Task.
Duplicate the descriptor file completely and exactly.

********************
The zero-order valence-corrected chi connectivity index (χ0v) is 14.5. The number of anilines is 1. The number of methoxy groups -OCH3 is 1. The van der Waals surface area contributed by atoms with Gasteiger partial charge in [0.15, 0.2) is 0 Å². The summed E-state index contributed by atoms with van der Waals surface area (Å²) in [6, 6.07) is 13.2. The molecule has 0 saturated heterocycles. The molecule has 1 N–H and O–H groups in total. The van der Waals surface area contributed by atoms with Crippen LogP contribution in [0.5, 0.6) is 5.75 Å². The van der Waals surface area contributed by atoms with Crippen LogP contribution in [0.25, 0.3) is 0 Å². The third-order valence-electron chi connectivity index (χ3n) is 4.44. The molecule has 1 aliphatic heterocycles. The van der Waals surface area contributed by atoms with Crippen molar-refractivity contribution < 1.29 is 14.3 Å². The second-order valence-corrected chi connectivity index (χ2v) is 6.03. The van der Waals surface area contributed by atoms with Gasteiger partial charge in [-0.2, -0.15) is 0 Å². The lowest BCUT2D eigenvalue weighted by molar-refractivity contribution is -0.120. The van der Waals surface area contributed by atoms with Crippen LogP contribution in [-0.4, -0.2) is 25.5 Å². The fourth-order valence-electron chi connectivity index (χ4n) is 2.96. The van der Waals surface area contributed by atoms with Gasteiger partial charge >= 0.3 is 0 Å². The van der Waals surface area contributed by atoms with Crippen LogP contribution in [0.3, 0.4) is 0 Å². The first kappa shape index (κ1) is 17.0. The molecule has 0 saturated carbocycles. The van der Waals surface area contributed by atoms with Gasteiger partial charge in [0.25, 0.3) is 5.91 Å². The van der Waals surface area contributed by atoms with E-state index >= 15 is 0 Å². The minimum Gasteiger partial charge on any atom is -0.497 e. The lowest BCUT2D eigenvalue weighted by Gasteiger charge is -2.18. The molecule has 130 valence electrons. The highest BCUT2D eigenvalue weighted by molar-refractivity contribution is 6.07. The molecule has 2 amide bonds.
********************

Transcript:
The zero-order valence-corrected chi connectivity index (χ0v) is 14.5. The number of anilines is 1. The number of methoxy groups -OCH3 is 1. The van der Waals surface area contributed by atoms with Gasteiger partial charge in [0.15, 0.2) is 0 Å². The summed E-state index contributed by atoms with van der Waals surface area (Å²) in [6, 6.07) is 13.2. The molecule has 0 saturated heterocycles. The molecule has 1 N–H and O–H groups in total. The van der Waals surface area contributed by atoms with Crippen LogP contribution in [0.5, 0.6) is 5.75 Å². The van der Waals surface area contributed by atoms with Crippen LogP contribution in [0.25, 0.3) is 0 Å². The third-order valence-electron chi connectivity index (χ3n) is 4.44. The molecule has 1 aliphatic heterocycles. The van der Waals surface area contributed by atoms with Crippen molar-refractivity contribution < 1.29 is 14.3 Å². The second-order valence-corrected chi connectivity index (χ2v) is 6.03. The van der Waals surface area contributed by atoms with Gasteiger partial charge in [-0.2, -0.15) is 0 Å². The lowest BCUT2D eigenvalue weighted by molar-refractivity contribution is -0.120. The van der Waals surface area contributed by atoms with Crippen LogP contribution in [-0.4, -0.2) is 25.5 Å². The fourth-order valence-electron chi connectivity index (χ4n) is 2.96. The van der Waals surface area contributed by atoms with Gasteiger partial charge >= 0.3 is 0 Å². The van der Waals surface area contributed by atoms with Crippen LogP contribution in [0.3, 0.4) is 0 Å². The first kappa shape index (κ1) is 17.0. The molecule has 0 saturated carbocycles. The van der Waals surface area contributed by atoms with Gasteiger partial charge in [0.25, 0.3) is 5.91 Å². The van der Waals surface area contributed by atoms with E-state index >= 15 is 0 Å². The minimum Gasteiger partial charge on any atom is -0.497 e. The lowest BCUT2D eigenvalue weighted by Gasteiger charge is -2.18. The molecule has 130 valence electrons. The highest BCUT2D eigenvalue weighted by molar-refractivity contribution is 6.07. The molecule has 2 amide bonds.